We seek him here, we seek him there

    Cubist, constructivist, master of abstraction, surrealism, figuration — Paul Klee was brilliant but elusive, as a superb Tate show reveals.

    With its precisely paced and spectacularly complete survey of Paul Klee’s career, Tate Modern has given us the definitive Klee exhibition. Of that I am certain. What is in doubt is: everything else. Rarely have I come out of a show feeling less sure of what I have just witnessed.

    Klee (pronounced Clay, as in Cassius) is a celebrated figure in the annals of modern art. His dates, 1879-1940, place him firmly in the crucial epoch of the modernist experiment. A couple of years older than Picasso, he was there when it counted and pops up in all the textbooks as a key contributor to art’s 20th-century progress. So we all know who he was. The problems commence when we try to understand what he did.

    Was Klee a pioneer of abstraction? Yes. Was he a pioneer of figuration? Yes. Was he a sur-realist? Yes. Was he a constructivist? Yes. Was he Swiss? Yes. Was he German? Yes. Was he a confusing, multifarious, obsessive-compulsive, self-absorbed, anally retentive magpie of an artist who alighted here and there at will as he set about pleasing his own private gods of art? Yes. But maybe no, as well.

    Klee was both Swiss and German because he was born and grew up in Bern, and died in Locarno, but studied in Munich and spent the chief years of his career in the Bauhaus. His father was a German national. So, technically, he was more German than Swiss. But, emotionally, he was more Swiss than German. His art pops out and sings at you, unexpectedly, like a cuckoo clock. There is an air of Alpine freshness about it, too, a childlike delight in innocent imagery, which feels noticeably free of all that gear-grinding symbolic angst with which 2,000 years of Teutonic experience had saddled so much German art. And yet…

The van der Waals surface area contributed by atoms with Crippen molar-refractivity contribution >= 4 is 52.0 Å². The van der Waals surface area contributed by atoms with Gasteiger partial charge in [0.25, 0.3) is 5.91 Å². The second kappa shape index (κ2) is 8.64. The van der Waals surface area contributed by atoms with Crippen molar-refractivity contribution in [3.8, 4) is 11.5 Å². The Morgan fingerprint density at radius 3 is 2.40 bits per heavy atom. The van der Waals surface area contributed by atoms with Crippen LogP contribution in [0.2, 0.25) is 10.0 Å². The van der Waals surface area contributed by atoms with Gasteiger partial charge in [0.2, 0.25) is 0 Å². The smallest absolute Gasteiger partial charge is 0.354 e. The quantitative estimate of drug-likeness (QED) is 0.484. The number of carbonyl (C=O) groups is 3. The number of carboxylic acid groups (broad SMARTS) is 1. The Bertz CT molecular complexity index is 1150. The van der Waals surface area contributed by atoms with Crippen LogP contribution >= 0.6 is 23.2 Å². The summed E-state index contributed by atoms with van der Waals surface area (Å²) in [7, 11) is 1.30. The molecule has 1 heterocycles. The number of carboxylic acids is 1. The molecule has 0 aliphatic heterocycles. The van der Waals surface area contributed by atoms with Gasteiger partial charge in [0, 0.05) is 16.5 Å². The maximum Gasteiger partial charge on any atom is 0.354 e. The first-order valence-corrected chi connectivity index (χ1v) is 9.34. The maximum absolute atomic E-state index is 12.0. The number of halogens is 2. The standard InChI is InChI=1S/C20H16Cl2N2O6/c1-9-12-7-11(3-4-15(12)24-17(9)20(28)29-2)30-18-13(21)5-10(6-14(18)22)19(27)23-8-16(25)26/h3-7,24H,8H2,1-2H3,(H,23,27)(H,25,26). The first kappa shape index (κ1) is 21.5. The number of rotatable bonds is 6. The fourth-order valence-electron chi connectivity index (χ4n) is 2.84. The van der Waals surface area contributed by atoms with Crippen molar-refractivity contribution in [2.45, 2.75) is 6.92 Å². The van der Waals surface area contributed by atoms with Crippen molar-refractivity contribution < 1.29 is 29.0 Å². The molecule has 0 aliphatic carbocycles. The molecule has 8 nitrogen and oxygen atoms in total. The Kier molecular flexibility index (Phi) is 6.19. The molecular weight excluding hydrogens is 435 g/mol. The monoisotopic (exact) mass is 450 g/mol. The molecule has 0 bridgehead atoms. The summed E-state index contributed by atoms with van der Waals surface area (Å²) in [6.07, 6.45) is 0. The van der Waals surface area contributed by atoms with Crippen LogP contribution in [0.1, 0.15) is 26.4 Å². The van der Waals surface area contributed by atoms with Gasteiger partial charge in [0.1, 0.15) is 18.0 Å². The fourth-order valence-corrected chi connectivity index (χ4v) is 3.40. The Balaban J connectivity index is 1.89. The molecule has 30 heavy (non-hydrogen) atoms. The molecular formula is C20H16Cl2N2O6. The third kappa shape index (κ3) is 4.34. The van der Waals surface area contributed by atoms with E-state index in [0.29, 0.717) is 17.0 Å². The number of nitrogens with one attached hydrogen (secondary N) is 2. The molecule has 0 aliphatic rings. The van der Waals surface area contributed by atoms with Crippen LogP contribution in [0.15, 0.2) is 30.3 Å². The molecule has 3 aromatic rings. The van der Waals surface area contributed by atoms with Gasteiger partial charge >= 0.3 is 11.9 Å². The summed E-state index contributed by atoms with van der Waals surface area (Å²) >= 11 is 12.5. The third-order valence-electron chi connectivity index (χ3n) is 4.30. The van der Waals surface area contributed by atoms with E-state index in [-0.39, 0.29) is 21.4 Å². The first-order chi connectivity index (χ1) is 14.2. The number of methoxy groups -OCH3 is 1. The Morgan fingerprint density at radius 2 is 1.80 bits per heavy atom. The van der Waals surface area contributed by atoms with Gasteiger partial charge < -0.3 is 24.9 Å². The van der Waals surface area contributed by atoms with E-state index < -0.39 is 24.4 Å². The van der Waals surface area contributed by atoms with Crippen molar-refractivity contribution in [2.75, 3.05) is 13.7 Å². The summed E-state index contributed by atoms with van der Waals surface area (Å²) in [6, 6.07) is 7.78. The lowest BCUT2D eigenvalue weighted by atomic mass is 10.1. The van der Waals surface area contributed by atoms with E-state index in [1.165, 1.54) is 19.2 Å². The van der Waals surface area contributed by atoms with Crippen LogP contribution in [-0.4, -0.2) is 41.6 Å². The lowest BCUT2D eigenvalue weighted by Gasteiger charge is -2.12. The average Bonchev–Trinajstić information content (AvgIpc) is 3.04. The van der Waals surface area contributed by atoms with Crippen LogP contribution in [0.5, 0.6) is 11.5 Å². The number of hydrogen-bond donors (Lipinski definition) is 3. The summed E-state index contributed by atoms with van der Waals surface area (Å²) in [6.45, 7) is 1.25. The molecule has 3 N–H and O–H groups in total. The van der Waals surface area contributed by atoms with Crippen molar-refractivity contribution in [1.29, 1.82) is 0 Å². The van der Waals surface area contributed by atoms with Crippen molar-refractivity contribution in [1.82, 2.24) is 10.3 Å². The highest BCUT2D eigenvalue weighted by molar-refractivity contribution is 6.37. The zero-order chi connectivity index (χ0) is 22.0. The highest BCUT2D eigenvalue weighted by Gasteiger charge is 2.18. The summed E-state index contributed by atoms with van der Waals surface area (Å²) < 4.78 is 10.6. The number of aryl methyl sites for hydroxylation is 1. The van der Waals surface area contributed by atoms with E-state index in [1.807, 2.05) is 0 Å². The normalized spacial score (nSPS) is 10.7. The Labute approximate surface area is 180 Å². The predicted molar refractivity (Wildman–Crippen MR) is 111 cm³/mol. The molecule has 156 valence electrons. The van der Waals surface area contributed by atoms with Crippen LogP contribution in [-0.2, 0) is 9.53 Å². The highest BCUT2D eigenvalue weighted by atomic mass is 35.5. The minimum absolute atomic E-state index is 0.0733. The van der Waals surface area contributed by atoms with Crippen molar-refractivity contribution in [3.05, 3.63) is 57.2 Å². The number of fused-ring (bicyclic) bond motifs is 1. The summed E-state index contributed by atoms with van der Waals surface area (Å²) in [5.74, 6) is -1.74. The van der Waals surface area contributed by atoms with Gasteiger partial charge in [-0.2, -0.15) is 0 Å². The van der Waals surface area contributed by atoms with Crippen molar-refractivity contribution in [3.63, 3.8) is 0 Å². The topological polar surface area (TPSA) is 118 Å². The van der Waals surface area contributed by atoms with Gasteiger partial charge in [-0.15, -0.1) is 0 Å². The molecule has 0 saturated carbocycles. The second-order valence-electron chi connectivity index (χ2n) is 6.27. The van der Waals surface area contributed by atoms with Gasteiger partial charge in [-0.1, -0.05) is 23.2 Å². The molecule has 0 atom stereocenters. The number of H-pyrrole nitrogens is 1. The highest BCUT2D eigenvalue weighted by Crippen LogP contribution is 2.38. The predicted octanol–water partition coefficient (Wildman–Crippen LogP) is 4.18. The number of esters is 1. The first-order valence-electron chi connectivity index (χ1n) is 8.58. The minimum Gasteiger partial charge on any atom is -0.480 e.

‘Battle Scene’ from the Comic Fantastic Opera ‘The Seafarer’, 1923

    The Tate begins its journey through his career with a useful timeline that positions everything in the right chronological order and serves as a kind of mood-setter. Obsessively precise about most aspects of his work, Klee was imprecise only about the most important aspect of all: what his art was about. From 1911 he kept a work diary, a carefully numbered list of all his pictures, in which he recorded their date, location and content. By scrupulously following this same diary all the way to his death in 1940, the Tate allows us to relive his progress, step by step, twitch by twitch, through myriad leaps and fidgets.

    The show’s reliance on Klee’s diary for its structure and chronology allows it also to weasel out of the supremely difficult task of deciding on any overall meaning and thrust to his career. It doesn’t help that there is no juvenilia on show, no unguarded early expression. By the time we begin looking at him, in 1915, Klee is already in his late thirties and fully the artist he will ever be. And what a twinkling, impish, elusive, magical artist that is.

    The earliest works here are abstract patterns of cubistic pixels, squared off and glowing. They’re tiny: not much larger than a cigarette packet. And since they’ve been painted with thin washes of watercolour, they give the impression of hardly being there at all, an effect exaggerated by the lofty Tate galleries, in which these diddy little picturings have been left to shiver. The white cubes of the Tate suit most types of modern art, but they never fully suit the intense, homemade, pint-sized modernism of Paul Klee. It’s a good job there are no windows here to leave open, because the lightest puff of wind would surely send these fragile haikus soaring.

    Harmony of the Northern Flora